Enigmatic “Chameleon” is a minimalist psychological thriller in which a seemingly benign visitor to a well-off lesbian couple’s home turns out to have very sinister intentions. Stingy on conventional thrills, and pretty murky in terms of psychology as well, Jorge Riquelme Serrano’s debut feature is a precisely engineered chamber piece that will sharply divide audiences with both its coolly distanced style and incendiary yet somewhat baffling content.
While some may admire its Haneke-like dispassion amid increasingly alarming events, others may find the element of class-warfare critique under-articulated, or experience the targeting of gay characters here as an expression of, rather than a commentary on, homophobia. Whatever their verdict, festivalgoers will have plenty to debate afterward. Mainstream viewers are likely to be few for an item that so deliberately eschews the standard satisfactions of a commercial suspense narrative.
After a brief, unpinnably weird prologue in which a young man dances with a seemingly drugged-up older one, we meet Paulina (Paulina Urrutia) and Paula (Paula Zuniga) as they awaken in their impressive ocean-view Santo Domingo abode. Evidently there was a party the night before, from which the more housewife-y, if hungover, Paula begins to clean up debris. Paulina isn’t much help — and she expects to be served breakfast as well. Their somewhat lopsided, semi-stereotypical femme/butch dynamic reveals itself in small ways at first, though we glean that Paulina’s imminent solo work trip to London might signal a major rift in an already problematic relationship.
Nonetheless, they’re having a quiet morning — which is interrupted by the arrival of Gaston (Gaston Salgado), who announces himself as “Franco’s friend” from the prior evening, the handsome young man their middle-aged gay friend brought along as a date, though whether he was a real friend or paid escort is anyone’s guess. He talks his way in plausibly enough, bearing an apology for bad behavior from Franco (while also wearing the latter’s shirt).
The women entertain him politely, while privately wondering exactly why he shows no sign of leaving. Paula gets a little drunk (as apparently is her wont), and they let him gently push some marital tensions into the open. It’s at the still-broad-daylight point midway through “Chameleon,” when Paula must be put to bed — having gotten blotto on the possibly tampered wine Gaston brought — that this unexpected guest’s real agenda begins to emerge.
Serrano doesn’t take the home invasion scenario as far into horror terrain as Haneke did in “Funny Games,” nor does he treat it quite so clearly as a commentary on film violence itself. But the Chilean writer-helmer similarly thrusts “normal” people against a nemesis whose motivations are so ambiguous as to render him almost an abstract. And there’s a similar refusal to make sadistic mayhem graphic, exciting or even very scary in any typical pulp-fiction way.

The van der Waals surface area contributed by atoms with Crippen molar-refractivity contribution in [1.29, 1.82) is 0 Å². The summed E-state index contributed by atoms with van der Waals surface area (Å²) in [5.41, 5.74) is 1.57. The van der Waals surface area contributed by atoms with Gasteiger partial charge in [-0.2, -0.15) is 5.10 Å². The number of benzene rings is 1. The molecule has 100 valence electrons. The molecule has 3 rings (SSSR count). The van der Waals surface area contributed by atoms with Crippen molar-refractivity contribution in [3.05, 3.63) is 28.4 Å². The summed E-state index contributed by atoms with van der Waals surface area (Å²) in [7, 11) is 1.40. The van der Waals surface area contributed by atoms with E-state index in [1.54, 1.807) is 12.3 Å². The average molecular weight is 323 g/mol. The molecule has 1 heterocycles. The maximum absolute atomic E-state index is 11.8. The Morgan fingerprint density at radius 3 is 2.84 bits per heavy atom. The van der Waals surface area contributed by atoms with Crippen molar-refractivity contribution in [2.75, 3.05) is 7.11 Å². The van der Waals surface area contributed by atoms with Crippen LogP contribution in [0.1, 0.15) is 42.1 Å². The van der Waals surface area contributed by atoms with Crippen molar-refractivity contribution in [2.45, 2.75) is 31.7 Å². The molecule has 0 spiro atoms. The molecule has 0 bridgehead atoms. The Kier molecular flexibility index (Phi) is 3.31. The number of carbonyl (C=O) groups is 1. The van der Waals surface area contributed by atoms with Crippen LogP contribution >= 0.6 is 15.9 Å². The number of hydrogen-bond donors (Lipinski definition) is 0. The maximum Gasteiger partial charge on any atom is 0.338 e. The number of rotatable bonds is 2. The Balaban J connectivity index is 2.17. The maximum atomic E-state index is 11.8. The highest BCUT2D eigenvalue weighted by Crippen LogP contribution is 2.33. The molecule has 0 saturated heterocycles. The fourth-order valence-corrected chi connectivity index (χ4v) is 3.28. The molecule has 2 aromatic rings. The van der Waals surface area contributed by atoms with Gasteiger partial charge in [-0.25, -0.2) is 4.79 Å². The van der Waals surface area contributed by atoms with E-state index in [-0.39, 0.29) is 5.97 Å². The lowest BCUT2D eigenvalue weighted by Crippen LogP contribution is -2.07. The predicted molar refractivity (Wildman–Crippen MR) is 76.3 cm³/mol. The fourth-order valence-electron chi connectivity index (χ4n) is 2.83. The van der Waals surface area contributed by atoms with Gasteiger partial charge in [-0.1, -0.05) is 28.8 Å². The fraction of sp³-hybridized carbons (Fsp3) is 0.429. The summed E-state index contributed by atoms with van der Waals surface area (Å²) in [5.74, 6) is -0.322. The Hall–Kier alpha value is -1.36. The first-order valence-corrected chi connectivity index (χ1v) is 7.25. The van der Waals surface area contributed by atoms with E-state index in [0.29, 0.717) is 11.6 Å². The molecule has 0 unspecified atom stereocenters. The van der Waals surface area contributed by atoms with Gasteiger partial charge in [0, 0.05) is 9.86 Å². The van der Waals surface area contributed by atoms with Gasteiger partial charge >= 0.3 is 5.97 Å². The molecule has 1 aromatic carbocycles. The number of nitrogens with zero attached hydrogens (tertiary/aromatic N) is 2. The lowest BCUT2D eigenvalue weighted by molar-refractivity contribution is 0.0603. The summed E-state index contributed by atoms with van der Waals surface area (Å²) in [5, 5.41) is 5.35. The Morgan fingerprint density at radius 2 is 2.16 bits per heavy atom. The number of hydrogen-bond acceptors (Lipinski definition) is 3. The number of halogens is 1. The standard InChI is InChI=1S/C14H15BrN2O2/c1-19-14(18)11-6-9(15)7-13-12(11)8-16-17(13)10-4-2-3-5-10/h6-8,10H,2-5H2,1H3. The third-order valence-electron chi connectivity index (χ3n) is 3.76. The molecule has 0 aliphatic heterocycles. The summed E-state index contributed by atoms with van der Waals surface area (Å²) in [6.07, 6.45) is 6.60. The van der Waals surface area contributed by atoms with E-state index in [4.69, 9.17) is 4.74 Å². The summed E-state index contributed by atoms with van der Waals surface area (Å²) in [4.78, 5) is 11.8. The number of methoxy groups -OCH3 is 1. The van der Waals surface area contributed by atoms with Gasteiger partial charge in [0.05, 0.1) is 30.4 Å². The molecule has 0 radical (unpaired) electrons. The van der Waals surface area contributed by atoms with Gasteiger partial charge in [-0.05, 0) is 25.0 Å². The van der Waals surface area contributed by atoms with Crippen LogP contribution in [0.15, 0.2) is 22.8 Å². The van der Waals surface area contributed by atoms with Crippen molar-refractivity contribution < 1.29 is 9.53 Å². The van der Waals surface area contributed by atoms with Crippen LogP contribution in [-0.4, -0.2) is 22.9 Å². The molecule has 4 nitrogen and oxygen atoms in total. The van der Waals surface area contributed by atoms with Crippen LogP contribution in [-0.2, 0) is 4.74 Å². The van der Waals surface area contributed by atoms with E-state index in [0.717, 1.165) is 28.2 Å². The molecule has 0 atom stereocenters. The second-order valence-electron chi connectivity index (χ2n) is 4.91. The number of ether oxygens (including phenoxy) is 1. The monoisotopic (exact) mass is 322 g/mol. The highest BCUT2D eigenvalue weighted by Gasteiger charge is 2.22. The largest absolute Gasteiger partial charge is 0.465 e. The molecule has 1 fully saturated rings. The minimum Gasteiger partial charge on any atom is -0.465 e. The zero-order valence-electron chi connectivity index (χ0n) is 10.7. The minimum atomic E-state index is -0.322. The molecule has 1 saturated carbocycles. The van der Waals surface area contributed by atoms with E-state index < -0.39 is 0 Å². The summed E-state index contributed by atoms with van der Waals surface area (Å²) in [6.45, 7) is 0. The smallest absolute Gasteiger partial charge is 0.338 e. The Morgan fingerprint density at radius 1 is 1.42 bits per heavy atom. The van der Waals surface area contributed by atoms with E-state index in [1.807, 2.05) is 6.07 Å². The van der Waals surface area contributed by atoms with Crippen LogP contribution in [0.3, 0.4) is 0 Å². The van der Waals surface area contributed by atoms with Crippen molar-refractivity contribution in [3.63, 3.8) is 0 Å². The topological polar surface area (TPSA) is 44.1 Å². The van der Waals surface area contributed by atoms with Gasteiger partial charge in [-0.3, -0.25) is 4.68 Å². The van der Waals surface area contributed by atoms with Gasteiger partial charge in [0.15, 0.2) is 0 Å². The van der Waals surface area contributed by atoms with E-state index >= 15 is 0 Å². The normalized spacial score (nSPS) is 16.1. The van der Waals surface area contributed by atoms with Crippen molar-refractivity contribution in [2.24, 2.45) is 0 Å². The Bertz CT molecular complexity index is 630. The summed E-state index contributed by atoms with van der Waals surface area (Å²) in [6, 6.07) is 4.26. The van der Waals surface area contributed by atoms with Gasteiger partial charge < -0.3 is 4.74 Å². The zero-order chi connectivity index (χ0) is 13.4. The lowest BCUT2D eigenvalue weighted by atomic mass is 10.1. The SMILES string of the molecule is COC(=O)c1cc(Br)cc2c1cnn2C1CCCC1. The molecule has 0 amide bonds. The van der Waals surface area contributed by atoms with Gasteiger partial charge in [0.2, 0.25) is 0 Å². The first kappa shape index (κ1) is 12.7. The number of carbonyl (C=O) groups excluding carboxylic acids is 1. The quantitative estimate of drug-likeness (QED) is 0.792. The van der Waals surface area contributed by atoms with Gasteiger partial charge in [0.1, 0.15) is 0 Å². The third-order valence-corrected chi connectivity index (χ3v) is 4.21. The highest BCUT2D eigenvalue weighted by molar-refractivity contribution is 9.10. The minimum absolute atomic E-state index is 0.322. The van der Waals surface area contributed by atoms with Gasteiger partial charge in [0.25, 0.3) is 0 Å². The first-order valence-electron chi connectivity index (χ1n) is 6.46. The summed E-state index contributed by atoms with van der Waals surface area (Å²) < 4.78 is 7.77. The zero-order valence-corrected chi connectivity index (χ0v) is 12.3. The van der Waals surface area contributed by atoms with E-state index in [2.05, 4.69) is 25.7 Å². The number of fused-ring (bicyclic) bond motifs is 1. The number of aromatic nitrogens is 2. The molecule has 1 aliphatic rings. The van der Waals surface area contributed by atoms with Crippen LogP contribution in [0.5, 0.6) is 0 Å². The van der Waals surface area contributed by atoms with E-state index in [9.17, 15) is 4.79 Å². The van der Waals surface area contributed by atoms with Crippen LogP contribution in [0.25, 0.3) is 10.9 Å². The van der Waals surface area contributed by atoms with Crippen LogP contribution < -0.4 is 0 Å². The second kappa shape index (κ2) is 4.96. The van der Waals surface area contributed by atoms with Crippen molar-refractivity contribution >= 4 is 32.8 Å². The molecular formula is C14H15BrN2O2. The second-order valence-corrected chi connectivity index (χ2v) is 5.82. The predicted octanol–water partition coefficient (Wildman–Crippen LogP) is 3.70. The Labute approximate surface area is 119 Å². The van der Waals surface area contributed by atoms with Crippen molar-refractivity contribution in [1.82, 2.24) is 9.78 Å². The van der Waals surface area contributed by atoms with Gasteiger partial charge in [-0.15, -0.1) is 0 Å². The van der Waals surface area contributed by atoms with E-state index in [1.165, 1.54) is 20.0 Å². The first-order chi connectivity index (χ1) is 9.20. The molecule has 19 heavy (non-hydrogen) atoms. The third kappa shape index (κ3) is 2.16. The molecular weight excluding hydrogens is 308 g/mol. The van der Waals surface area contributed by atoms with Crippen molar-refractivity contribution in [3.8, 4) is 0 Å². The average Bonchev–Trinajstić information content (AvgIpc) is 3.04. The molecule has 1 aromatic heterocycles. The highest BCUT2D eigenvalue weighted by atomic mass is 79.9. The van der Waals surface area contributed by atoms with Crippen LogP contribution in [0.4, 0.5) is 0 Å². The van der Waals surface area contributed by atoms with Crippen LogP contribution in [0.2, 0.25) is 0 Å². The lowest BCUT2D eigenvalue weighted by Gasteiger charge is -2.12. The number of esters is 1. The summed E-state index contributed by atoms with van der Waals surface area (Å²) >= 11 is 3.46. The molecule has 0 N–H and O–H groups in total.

Unhappy Paula and caustic Paulina are not particularly sympathetic figures; nor are the brief flashback glimpses we get of Franco (Alejandro Goic) very flattering. The performers are very good, but it’s unclear just how we’re meant to take the fact that these gay victims are at once economically privileged and somewhat dislikable. Do they thus deserve their fates? While not exactly a “chameleon,” Salgado does manage a simultaneously creepy and mysterious arc from apparently guileless charm to convincing malevolence, with just enough undertow of pathos to make us wonder what personal-history wrongs “Gaston”— if that’s even his name — might be avenging. (We do glean he’s much humbler in employment status and class background than he initially suggests.)
Chile has one of the worst rates of economic inequality among developed nations (the U.S. isn’t far behind), and for home audiences the film may play as a blunt allegorical address of that social issue. But for outside viewers, its primary discomfort may lie in puzzling out the full intent behind a movie that centers on a youthful, attractive lower-class man wreaking methodical destruction on some rich, older, not-so-attractive gays. We’re not exactly encouraged to root for Gaston. Yet it’s easy to imagine unsophisticated or illiberal spectators drawing the simplistic conclusion that he’s flipped decadent social norms to prey on the “predators.”
Of course, those viewers might be too bored to get that far, particularly as “Chameleon” delivers its limited quantities of violence, sex and suspense with consummate anti-sensationalist detachment. Those willing to go along with the experiment will not be bored, though they may emerge variably enthralled, frustrated and/or provoked.
Basically shot in a single location, the film benefits from Cristian Petit-Laurent’s crisp widescreen photography, with other tech/design contributions (including Carlos Cabezas’ very sparingly deployed score) likewise tasteful and restrained.